'Family affair in a lot of ways'


BERLIN — When the village decides to throw a party, almost everyone has a hand in the festivities.

That was the case this weekend when Hiland High School played host to the inaugural Classic in the Country Challenge. The guests of honor were 33 girls basketball teams from around the state, fans, college coaches and anyone else who wanted to get a glimpse of some quality basketball while also enjoying some Holmes County hospitality.

The end result was more than 5,000 people descending on eastern Holmes County for the Martin Luther King weekend.

“It’s really what I thought would truly happen when we started this,” said Hiland girls basketball coach Dave Schlabach, who was one of the Classic’s organizers. “When we get a project around here a lot of people seem to want to get involved. That’s what happened for this.

“It’s been fantastic. Everyone has gone above and beyond, from businesses to the 150 volunteer workers that we have. It’s gone beyond our wildest expectations. … there really haven’t been a whole lot of glitches.

With seven games played Saturday, six Sunday and seven more Monday, most of the action has been centered around the Perry Reese Community Center. But that hasn’t prevented businesses in town from reaping some of the rewards from the influx of visitors.

“It’s been a very busy and successful weekend for us,” said Marlene Raber, group coordinator at the Amish Country Inn. “It’s nice to be busy in January.”

Susie Stutzman, owner of Sol’s Exchange in Berlin, said Saturday’s bad weather may have helped keep the crowds down at her gift shops, but still feels the Classic will pay dividends.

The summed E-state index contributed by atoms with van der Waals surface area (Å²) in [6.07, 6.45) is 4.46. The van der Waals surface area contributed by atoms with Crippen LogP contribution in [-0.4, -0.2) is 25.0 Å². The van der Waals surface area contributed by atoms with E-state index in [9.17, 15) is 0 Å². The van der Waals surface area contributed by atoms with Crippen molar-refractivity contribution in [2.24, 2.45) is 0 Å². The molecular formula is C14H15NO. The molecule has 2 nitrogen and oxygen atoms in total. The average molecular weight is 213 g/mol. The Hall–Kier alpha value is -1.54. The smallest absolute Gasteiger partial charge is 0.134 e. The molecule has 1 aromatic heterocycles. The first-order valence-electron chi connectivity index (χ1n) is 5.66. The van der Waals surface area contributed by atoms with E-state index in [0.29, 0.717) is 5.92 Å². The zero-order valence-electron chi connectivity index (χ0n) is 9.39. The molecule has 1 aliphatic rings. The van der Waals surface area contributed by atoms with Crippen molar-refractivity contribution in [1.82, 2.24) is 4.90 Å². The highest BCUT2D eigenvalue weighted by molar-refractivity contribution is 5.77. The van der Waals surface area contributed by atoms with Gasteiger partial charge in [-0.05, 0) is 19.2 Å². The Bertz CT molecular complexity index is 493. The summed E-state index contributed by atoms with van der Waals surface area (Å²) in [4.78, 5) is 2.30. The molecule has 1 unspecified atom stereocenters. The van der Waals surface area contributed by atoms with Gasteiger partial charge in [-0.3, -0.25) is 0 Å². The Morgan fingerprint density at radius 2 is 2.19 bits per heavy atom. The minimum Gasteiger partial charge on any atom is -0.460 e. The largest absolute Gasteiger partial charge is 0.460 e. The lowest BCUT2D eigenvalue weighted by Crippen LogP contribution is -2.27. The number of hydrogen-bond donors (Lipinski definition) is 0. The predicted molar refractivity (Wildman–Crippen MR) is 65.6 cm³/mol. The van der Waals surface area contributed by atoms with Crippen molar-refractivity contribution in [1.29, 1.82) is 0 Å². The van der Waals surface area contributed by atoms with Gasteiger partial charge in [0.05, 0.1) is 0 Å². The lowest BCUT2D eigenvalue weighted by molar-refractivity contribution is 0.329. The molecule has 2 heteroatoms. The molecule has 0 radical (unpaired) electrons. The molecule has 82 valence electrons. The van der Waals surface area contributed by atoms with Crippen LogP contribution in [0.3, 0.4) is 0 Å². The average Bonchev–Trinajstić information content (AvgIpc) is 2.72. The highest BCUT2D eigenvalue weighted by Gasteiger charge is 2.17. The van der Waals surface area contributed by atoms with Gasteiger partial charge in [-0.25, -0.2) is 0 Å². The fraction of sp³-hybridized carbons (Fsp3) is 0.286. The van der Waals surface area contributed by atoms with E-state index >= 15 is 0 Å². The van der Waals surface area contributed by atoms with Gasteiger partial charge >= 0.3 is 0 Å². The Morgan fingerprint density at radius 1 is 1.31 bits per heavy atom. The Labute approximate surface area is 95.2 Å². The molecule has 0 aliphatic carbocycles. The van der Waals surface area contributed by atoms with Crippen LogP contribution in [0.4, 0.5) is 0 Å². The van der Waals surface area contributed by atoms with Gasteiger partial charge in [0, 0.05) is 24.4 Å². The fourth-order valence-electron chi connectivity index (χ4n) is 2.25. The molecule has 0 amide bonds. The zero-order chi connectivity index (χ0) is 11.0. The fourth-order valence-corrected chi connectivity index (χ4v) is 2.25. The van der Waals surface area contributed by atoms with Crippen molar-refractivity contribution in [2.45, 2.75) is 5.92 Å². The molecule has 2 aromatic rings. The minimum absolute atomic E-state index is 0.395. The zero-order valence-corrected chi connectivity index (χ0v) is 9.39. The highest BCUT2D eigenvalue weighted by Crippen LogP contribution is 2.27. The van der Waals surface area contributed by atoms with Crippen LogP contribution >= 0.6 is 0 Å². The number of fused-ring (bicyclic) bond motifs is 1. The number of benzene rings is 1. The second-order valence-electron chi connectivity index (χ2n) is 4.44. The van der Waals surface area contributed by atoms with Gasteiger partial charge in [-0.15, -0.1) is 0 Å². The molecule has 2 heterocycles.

“We were busy up until the ice storm,” Stutzman said. “We were open (Sunday) for the first time ever and had a decent crowd. Hopefully some of the people who browsed this week will remember us and come back at a later date.”

If the visitors were treated half as well as the fans and teams that played at the Classic, then that will probably be the case.

Tom Jenkins, managing partner of Ohio Girls Basketball Magazine and one of the Classic’s directors, recalled a story about the team from Dayton Dunbar that arrived in Berlin on Friday as one example of the type of hospitality the guests have been treated to this weekend.

“Dunbar played in Dayton on Thursday and didn’t have time to wash their uniforms,” Jenkins said. “They checked into their hotel rooms and their coach asks the clerk where the Laundromat is because they needed to wash their uniforms. They said don’t worry just give them to us and we’ll do them. They went to eat and when they got back not only are their uniforms washed, but they’re dried, ironed and hung on racks in their rooms.

“Their coach said his players didn’t know what to think because their uniforms had never been ironed before.”

With 150 volunteers in action, the organizers of the Classic tried to make sure they had all their bases covered when it came to service for their guests. That includes providing meals for all the teams, taping each team’s games for them and treating college coaches and the media to meals catered by Der Dutchman Restaurant.

“The compliments we get have to do with the hospitality to the organization, and you just couldn’t do that without the amount of people that we have involved,” Schlabach said. “When you walk in the door you’ve got someone taking care of you, whether you’re a fan, a media member, a college coach or the team bus driver.”

With some of his former players returning to help out as volunteers, Schlabach described the classic as a “family affair in a lot of ways.”

That holds true for Shelly Miller, who works for Schlabach at his business in Walnut Creek. Miller was one of the volunteers this weekend, along with her 75-year-old father, Clyde Sundheimer.

“My dad is working at the pass gate. Our high school kids are selling programs and others are working in the parking lot,” Miller said. “Parents of players who played in the early ’80s are helping out, as are some of our former players. It’s nice to see the girls come back and help out.

“That’s what is really neat to see, the whole community just pitch in and help out,” Miller added. “There’s people at the high school cafeteria who are busy feeding all the teams after each game.

“It’s just been amazing to how everything has come together.”